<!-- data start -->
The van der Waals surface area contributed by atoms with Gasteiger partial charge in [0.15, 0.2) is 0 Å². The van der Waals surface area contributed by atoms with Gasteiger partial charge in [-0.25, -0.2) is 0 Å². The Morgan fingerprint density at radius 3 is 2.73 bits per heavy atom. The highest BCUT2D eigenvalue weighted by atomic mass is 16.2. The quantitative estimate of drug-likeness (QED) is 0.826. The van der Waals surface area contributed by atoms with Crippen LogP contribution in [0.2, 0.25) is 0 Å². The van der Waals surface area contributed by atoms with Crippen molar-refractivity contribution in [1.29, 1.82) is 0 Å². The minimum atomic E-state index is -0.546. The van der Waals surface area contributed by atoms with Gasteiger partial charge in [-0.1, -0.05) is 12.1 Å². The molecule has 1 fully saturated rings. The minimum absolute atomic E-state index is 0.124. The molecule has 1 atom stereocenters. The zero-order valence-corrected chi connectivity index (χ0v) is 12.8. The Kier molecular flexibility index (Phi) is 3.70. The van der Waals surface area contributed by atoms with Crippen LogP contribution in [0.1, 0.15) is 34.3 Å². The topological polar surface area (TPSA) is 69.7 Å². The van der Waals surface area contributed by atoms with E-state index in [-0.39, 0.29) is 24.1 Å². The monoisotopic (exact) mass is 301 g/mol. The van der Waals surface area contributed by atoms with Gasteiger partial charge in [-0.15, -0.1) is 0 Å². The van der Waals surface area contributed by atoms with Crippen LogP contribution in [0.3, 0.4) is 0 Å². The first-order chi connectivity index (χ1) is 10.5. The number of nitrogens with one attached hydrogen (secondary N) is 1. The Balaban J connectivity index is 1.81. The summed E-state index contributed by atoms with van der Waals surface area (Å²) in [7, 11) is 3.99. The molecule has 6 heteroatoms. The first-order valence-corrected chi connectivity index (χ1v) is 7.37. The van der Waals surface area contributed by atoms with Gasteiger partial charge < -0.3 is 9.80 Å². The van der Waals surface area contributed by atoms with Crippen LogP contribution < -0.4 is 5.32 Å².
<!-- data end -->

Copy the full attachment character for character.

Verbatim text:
The van der Waals surface area contributed by atoms with Gasteiger partial charge in [0.15, 0.2) is 0 Å². The van der Waals surface area contributed by atoms with Gasteiger partial charge in [-0.25, -0.2) is 0 Å². The Morgan fingerprint density at radius 3 is 2.73 bits per heavy atom. The highest BCUT2D eigenvalue weighted by atomic mass is 16.2. The quantitative estimate of drug-likeness (QED) is 0.826. The van der Waals surface area contributed by atoms with Crippen LogP contribution in [0.2, 0.25) is 0 Å². The van der Waals surface area contributed by atoms with Crippen molar-refractivity contribution in [1.29, 1.82) is 0 Å². The minimum atomic E-state index is -0.546. The van der Waals surface area contributed by atoms with Gasteiger partial charge in [-0.1, -0.05) is 12.1 Å². The molecule has 1 fully saturated rings. The minimum absolute atomic E-state index is 0.124. The molecule has 1 atom stereocenters. The zero-order valence-corrected chi connectivity index (χ0v) is 12.8. The Kier molecular flexibility index (Phi) is 3.70. The van der Waals surface area contributed by atoms with Crippen LogP contribution in [0.1, 0.15) is 34.3 Å². The topological polar surface area (TPSA) is 69.7 Å². The van der Waals surface area contributed by atoms with E-state index in [-0.39, 0.29) is 24.1 Å². The monoisotopic (exact) mass is 301 g/mol. The van der Waals surface area contributed by atoms with Gasteiger partial charge in [-0.15, -0.1) is 0 Å². The van der Waals surface area contributed by atoms with Crippen LogP contribution in [0.3, 0.4) is 0 Å². The first-order chi connectivity index (χ1) is 10.5. The number of nitrogens with one attached hydrogen (secondary N) is 1. The Balaban J connectivity index is 1.81. The summed E-state index contributed by atoms with van der Waals surface area (Å²) in [7, 11) is 3.99. The molecule has 6 heteroatoms. The first-order valence-corrected chi connectivity index (χ1v) is 7.37. The van der Waals surface area contributed by atoms with Gasteiger partial charge < -0.3 is 9.80 Å². The van der Waals surface area contributed by atoms with Crippen LogP contribution < -0.4 is 5.32 Å².